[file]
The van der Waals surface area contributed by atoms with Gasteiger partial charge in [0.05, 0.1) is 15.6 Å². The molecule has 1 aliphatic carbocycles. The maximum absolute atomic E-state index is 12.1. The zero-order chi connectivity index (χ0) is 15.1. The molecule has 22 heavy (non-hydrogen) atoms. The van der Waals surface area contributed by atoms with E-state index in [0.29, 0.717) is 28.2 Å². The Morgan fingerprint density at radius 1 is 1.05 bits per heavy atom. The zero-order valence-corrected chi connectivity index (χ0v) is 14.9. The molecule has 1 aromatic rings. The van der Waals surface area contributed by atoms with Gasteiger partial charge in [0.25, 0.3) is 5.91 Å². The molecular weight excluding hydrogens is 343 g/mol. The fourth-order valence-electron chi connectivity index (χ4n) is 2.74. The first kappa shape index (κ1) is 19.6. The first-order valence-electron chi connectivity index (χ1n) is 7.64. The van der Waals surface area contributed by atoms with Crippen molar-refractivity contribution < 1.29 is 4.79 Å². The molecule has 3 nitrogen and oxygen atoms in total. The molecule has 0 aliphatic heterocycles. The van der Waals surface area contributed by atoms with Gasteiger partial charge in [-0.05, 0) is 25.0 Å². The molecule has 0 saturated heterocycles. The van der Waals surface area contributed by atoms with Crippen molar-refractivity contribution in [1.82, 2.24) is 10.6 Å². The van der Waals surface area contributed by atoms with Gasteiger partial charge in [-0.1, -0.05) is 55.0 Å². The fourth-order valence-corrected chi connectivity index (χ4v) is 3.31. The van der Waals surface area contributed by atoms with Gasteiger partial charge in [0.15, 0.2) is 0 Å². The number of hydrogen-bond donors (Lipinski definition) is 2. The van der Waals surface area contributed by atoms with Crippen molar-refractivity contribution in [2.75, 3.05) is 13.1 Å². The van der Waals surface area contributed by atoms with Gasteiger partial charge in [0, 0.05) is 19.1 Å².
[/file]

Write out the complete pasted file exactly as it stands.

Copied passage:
The van der Waals surface area contributed by atoms with Gasteiger partial charge in [0.05, 0.1) is 15.6 Å². The molecule has 1 aliphatic carbocycles. The maximum absolute atomic E-state index is 12.1. The zero-order chi connectivity index (χ0) is 15.1. The molecule has 22 heavy (non-hydrogen) atoms. The van der Waals surface area contributed by atoms with E-state index in [0.29, 0.717) is 28.2 Å². The Morgan fingerprint density at radius 1 is 1.05 bits per heavy atom. The zero-order valence-corrected chi connectivity index (χ0v) is 14.9. The molecule has 1 aromatic rings. The van der Waals surface area contributed by atoms with Gasteiger partial charge in [0.25, 0.3) is 5.91 Å². The molecular weight excluding hydrogens is 343 g/mol. The fourth-order valence-electron chi connectivity index (χ4n) is 2.74. The first kappa shape index (κ1) is 19.6. The first-order valence-electron chi connectivity index (χ1n) is 7.64. The van der Waals surface area contributed by atoms with Crippen molar-refractivity contribution < 1.29 is 4.79 Å². The molecule has 3 nitrogen and oxygen atoms in total. The molecule has 0 aliphatic heterocycles. The van der Waals surface area contributed by atoms with Gasteiger partial charge in [-0.05, 0) is 25.0 Å². The molecule has 0 saturated heterocycles. The van der Waals surface area contributed by atoms with Crippen molar-refractivity contribution in [1.82, 2.24) is 10.6 Å². The van der Waals surface area contributed by atoms with Gasteiger partial charge in [-0.1, -0.05) is 55.0 Å². The fourth-order valence-corrected chi connectivity index (χ4v) is 3.31. The van der Waals surface area contributed by atoms with Gasteiger partial charge in [0.15, 0.2) is 0 Å². The number of hydrogen-bond donors (Lipinski definition) is 2. The van der Waals surface area contributed by atoms with Crippen molar-refractivity contribution in [2.75, 3.05) is 13.1 Å². The van der Waals surface area contributed by atoms with Gasteiger partial charge in [0, 0.05) is 19.1 Å².